Good data are key to understanding new processes and improving care. This was underscored by a paper published in the February issue of Health Affairs, which promoted the Transcatheter Valve Therapy Registry as a model for collaboration and harmonized patient data collection.
According to authors John D. Carroll, MD, from the University of Colorado School of Medicine in Aurora, and colleagues, the registry encompassed more than 27,000 patients treated with transcatheter valve devices. These patients, enrolled through 2014, represent nearly all U.S. transcatheter valve patients. The collaboration between the Society of Thoracic Surgeons, the American College of Cardiology, the Food and Drug Administration (FDA) and the Centers for Medicare & Medicaid Services (CMS) synchronized more than 300 data elements to provide standard definitions for cardiologists.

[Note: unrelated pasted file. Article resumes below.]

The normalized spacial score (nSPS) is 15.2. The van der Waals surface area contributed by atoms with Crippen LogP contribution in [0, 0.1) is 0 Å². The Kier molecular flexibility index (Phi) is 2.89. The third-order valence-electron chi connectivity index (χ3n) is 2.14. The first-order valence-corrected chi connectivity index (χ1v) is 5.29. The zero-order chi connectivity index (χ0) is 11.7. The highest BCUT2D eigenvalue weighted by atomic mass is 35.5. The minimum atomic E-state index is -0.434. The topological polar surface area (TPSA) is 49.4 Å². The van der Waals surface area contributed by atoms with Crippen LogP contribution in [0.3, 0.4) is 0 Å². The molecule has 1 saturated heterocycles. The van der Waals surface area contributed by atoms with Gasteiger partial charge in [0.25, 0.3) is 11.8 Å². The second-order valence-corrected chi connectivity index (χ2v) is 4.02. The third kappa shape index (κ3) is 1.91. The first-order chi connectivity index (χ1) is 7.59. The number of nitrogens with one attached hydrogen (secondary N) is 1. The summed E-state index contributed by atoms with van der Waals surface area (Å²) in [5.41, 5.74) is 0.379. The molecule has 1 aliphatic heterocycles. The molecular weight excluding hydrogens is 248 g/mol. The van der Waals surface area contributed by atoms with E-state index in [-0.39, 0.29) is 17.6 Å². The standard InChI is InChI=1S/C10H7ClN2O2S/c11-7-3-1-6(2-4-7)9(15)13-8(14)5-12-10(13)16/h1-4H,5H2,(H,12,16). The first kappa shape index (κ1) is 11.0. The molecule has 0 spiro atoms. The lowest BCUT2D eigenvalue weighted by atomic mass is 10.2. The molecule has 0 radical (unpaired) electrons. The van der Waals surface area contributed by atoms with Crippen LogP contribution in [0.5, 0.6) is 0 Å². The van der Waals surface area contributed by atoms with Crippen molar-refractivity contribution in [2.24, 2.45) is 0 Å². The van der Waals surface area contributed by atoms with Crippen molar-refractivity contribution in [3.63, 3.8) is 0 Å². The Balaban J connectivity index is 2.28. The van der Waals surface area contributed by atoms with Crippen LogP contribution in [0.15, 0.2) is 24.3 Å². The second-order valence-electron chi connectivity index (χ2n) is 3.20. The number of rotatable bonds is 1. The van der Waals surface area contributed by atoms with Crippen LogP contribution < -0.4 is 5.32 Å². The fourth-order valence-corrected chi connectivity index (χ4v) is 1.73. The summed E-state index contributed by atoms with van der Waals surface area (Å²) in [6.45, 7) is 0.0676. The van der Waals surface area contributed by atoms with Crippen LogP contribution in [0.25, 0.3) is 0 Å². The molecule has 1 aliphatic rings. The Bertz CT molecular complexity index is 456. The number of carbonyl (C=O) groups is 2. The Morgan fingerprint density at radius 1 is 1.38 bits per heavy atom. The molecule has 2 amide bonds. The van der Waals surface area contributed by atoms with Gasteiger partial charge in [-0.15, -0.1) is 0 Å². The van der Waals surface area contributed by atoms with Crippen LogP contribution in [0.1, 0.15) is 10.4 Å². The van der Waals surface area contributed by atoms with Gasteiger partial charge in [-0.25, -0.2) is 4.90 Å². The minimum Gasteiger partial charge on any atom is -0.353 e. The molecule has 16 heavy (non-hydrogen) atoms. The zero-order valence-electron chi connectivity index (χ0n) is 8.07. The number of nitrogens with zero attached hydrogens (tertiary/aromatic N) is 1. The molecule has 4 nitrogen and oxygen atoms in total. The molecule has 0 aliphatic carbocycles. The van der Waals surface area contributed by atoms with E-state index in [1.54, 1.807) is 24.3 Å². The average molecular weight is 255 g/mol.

In 2012, CMS made participation in the registry mandatory for reimbursement of related procedures. The registry currently encompasses data on transcatheter aortic valve replacement and mitral valve repair devices approved by the FDA. The authors noted that the only device in the registry not FDA-approved, as yet, was the Sapien 3 valve (Edwards Lifesciences).
Carroll et al wrote that the registry allows devices to be monitored for safety and to efficiently effect recalls, if necessary. Owing to the nature of the data, near real-time analysis could provide assessments of risks and benefits, identify potential safety signals and facilitate surveillance, clearance and approval of future device updates, they posited.
However, more than 300 data elements make the system cumbersome. EMRs are not currently designed to mesh with this or other registries; Carroll et al suggested addressing this as a means for system improvement, and further refinement of data elements may assist in this effort.